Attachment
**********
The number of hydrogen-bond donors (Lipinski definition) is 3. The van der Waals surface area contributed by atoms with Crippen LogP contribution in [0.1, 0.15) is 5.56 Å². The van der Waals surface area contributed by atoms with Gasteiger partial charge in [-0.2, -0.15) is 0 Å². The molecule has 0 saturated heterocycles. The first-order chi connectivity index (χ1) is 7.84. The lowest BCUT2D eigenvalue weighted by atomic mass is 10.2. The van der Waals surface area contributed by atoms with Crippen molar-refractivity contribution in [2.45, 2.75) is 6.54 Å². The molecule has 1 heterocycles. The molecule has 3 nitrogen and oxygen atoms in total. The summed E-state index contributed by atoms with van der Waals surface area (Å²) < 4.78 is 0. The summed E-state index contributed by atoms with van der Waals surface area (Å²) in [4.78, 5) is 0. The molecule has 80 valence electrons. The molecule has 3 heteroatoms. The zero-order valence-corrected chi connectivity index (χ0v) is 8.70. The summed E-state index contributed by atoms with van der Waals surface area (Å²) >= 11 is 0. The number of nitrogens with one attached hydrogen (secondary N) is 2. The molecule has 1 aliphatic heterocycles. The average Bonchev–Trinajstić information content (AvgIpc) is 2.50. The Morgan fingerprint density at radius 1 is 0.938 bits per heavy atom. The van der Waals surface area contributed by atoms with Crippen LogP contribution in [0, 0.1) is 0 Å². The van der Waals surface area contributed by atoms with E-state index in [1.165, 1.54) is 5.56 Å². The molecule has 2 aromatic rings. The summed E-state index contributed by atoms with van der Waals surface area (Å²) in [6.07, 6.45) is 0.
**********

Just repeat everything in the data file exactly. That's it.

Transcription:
The number of hydrogen-bond donors (Lipinski definition) is 3. The van der Waals surface area contributed by atoms with Crippen LogP contribution in [0.1, 0.15) is 5.56 Å². The van der Waals surface area contributed by atoms with Gasteiger partial charge in [-0.2, -0.15) is 0 Å². The molecule has 0 saturated heterocycles. The first-order chi connectivity index (χ1) is 7.84. The lowest BCUT2D eigenvalue weighted by atomic mass is 10.2. The van der Waals surface area contributed by atoms with Crippen molar-refractivity contribution in [2.45, 2.75) is 6.54 Å². The molecule has 1 heterocycles. The molecule has 3 nitrogen and oxygen atoms in total. The summed E-state index contributed by atoms with van der Waals surface area (Å²) < 4.78 is 0. The summed E-state index contributed by atoms with van der Waals surface area (Å²) in [4.78, 5) is 0. The molecule has 80 valence electrons. The molecule has 3 heteroatoms. The zero-order valence-corrected chi connectivity index (χ0v) is 8.70. The summed E-state index contributed by atoms with van der Waals surface area (Å²) >= 11 is 0. The number of nitrogens with one attached hydrogen (secondary N) is 2. The molecule has 1 aliphatic heterocycles. The average Bonchev–Trinajstić information content (AvgIpc) is 2.50. The Morgan fingerprint density at radius 1 is 0.938 bits per heavy atom. The van der Waals surface area contributed by atoms with Crippen LogP contribution in [0, 0.1) is 0 Å². The van der Waals surface area contributed by atoms with E-state index in [1.165, 1.54) is 5.56 Å². The molecule has 2 aromatic rings. The summed E-state index contributed by atoms with van der Waals surface area (Å²) in [6.07, 6.45) is 0.